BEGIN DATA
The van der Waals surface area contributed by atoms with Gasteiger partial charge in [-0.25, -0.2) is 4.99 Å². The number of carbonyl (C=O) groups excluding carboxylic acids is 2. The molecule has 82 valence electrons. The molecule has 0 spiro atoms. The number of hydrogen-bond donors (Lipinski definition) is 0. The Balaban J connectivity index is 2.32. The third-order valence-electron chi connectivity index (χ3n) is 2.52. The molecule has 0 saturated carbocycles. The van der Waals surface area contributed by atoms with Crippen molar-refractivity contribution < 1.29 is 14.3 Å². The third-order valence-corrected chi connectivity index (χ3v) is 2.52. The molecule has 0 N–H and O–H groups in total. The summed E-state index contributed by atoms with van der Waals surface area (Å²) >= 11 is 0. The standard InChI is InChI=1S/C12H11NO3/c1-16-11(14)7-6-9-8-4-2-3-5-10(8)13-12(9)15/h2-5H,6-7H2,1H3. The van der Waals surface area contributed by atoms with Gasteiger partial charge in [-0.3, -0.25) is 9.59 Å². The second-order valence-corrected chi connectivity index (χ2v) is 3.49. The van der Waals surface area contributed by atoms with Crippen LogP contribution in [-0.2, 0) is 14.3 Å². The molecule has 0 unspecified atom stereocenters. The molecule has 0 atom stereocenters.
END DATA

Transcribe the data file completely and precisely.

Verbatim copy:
The van der Waals surface area contributed by atoms with Gasteiger partial charge in [-0.25, -0.2) is 4.99 Å². The number of carbonyl (C=O) groups excluding carboxylic acids is 2. The molecule has 82 valence electrons. The molecule has 0 spiro atoms. The number of hydrogen-bond donors (Lipinski definition) is 0. The Balaban J connectivity index is 2.32. The third-order valence-electron chi connectivity index (χ3n) is 2.52. The molecule has 0 saturated carbocycles. The van der Waals surface area contributed by atoms with Crippen molar-refractivity contribution < 1.29 is 14.3 Å². The third-order valence-corrected chi connectivity index (χ3v) is 2.52. The molecule has 0 N–H and O–H groups in total. The summed E-state index contributed by atoms with van der Waals surface area (Å²) >= 11 is 0. The standard InChI is InChI=1S/C12H11NO3/c1-16-11(14)7-6-9-8-4-2-3-5-10(8)13-12(9)15/h2-5H,6-7H2,1H3. The van der Waals surface area contributed by atoms with Gasteiger partial charge in [-0.3, -0.25) is 9.59 Å². The second-order valence-corrected chi connectivity index (χ2v) is 3.49. The van der Waals surface area contributed by atoms with Crippen LogP contribution in [-0.2, 0) is 14.3 Å². The molecule has 0 unspecified atom stereocenters. The molecule has 0 atom stereocenters.